Modern technology is making philosophers busy - and rarely more so than in the creative and leisure industries.
When I graduated with a degree in philosophy, I didn't expect to get a job as a philosopher. I had no idea what a job as a philosopher might entail, apart from in the academic world. So maybe I should have studied law.
As I set out on my so-called career, I gave little direct thought to the previous three years of study, introspection and occasional revelation. But I did have a sound knowledge of formal logic and the scientific method, which put me in a good place for all sorts of things.
But never more so than now, when I can hardly read a single news item - especially in the technical press - without thinking, "that's going to need the services of a philosopher."
Well, maybe I'm biased, but something has changed. We're in a different place as a civilisation because technology makes us ask fundamental and profound questions.
Let's just go back to the issue of what a philosopher actually is. There's a widespread popular belief that a philosopher is a person who knows about the meaning of life, who can utter deep and meaningful aphorisms on demand, and who, generally, has an enlightened and spiritually privileged view of the world.
But the only profound thing about the above paragraph is the degree to which it's wrong. Philosophers - at least modern ones - are none of these things. If anything, they're more akin to scientists, physicists and mathematicians. But, above all, philosophers are analytical, and in an extremely useful way.
The problem with life is problems. You know they're always there, but you can't always "see" them. And if you can't identify them, you can't solve them, although you'll still be subject to their influence. All of which is just mumbo-jumbo without examples, so here goes.
Let's look at images: digital images
It's a basic tenet of digital media that you can make perfect copies. Digital media exists as numbers; the number seven, for example, doesn't weigh anything and has the same value, whether on your desk or at the top of the Empire State Building. That's because it's a concept, a mutually agreed idea. As such, you don't measure it; you merely count it. That's why you can make perfect copies, but it's also why there are questions about the status of digital "things" and copies of them.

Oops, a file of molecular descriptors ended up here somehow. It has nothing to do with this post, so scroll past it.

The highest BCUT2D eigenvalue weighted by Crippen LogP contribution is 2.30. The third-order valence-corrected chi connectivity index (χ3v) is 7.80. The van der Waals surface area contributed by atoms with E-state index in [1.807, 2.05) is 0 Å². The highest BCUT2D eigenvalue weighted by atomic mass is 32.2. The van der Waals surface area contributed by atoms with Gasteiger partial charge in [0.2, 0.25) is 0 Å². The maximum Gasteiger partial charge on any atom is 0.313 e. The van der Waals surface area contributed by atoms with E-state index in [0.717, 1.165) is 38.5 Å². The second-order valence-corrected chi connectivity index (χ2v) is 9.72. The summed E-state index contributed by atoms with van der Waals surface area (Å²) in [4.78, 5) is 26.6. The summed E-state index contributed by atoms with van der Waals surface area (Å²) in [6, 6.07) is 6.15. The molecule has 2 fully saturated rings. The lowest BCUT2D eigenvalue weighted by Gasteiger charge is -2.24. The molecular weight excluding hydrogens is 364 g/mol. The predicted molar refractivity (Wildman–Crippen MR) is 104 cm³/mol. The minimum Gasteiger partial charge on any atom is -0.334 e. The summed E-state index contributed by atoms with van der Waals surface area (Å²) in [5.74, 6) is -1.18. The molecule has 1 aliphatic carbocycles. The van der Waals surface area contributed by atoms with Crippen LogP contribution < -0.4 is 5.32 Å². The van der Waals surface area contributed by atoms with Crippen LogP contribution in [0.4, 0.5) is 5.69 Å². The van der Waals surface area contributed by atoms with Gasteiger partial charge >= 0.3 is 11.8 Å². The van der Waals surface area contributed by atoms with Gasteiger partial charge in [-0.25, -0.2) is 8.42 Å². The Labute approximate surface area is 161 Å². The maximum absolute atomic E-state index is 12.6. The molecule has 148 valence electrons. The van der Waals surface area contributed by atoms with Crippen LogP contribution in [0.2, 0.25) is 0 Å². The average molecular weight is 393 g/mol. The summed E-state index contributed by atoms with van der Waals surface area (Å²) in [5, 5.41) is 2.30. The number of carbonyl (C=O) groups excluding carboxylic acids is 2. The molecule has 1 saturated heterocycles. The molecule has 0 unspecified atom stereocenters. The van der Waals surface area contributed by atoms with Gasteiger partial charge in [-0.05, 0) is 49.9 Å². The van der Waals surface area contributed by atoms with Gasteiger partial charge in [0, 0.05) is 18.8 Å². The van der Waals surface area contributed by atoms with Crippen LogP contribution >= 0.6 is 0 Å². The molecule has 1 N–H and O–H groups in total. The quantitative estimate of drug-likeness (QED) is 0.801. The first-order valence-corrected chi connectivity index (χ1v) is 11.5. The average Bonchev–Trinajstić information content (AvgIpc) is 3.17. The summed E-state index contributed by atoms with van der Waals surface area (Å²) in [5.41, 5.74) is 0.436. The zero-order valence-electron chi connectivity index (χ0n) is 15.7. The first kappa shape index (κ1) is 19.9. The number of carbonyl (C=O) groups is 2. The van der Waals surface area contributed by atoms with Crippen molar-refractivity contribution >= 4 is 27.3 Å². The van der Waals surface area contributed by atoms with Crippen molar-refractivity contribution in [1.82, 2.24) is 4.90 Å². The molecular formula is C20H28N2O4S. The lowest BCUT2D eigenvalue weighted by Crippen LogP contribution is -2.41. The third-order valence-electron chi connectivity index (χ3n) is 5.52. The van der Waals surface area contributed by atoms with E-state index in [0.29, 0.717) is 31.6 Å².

Because if you can make a perfect copy, then which is the original? You'd probably have to resort to saying "whichever came first". That's not a bad answer, but it's a made-up one. The reality is that if there's no difference, it doesn't matter which came first. So in a sense, all copies are equally valid. But what if they're stolen? What does that even mean? It's a real issue.
Remember DAT tape?
Before this early digital audio format, making a perfect copy of an audio master tape was almost impossible. DAT had precisely the same audio specifications as CD, except that it could record at a higher sample rate when needed. But the fact that DAT could clone a finished product from a recording studio or mastering suite got it into deep trouble. It was seen as undermining the "spirit", if not the word of copyright conventions.
It's not quite the same as the number "7". There are enough permutations of ones and zeros on a CD to reproduce a complex original work. The practical issue was that illegal copies of a hit album could be made from "an original" and therefore be effectively undetectable.
Would the Mona Lisa be as valuable if there were clones of it? It's doubtful. It raises all sorts of philosophical questions about ownership. An oil painting is almost the perfect "dongle". Unless you're Da Vinci, or some preternaturally talented forger, it's impossible to clone every brush stroke such that an expert couldn't tell the difference. With a digital clone? You already know the answer.
Which begs the question: what is a digitally-created image worth? To which I'd say that the only reliable answer is that it depends. But I'm only saying that tentatively because it's a complex subject that needs in-depth exploration. I'm not going to do that here, except to mention a few factors to consider.
Might it be that the value in a painting is derived, at least in part, from the fact that the artist stood in front of that same canvas and did artistic work to it? However many copies are made, the relationship of the original to the artist is unique and persistent.
That relationship is either very different or doesn't exist at all with a digitally created image. So I think the issue might be around the fact that there is no single original. Every clone is as much the original work as... well, what? If they're all the same, then they all have equal status.
The NFT angle
So what about NFTs? These blockchain-verified tokens of ownership specify that a person is the owner of a given set of works. But NFTs don't stop digital copying. This pushes the concept of ownership right to the limit. So you can own a digital image, but millions of identical clones could exist. I'm tempted to say, "good luck with that, then". And yet the concept does have an internal consistency to it. Why shouldn't you be able to say that you own something that can be duplicated into infinity? You can't control the copies, but you do have a relationship to them, which is "owner", even if it doesn't confer any rights beyond that. Some might think it's cool to "own" an internet meme that's been copied seven billion times.
You can see that philosophy is almost fractal in the sense that the more you zoom in, the more questions you can see. But at any given level of zoom, this type of analysis might be helpful.
I do hope so because we philosophers are going to be busy. The reason for that can be summed up in two letters: AI.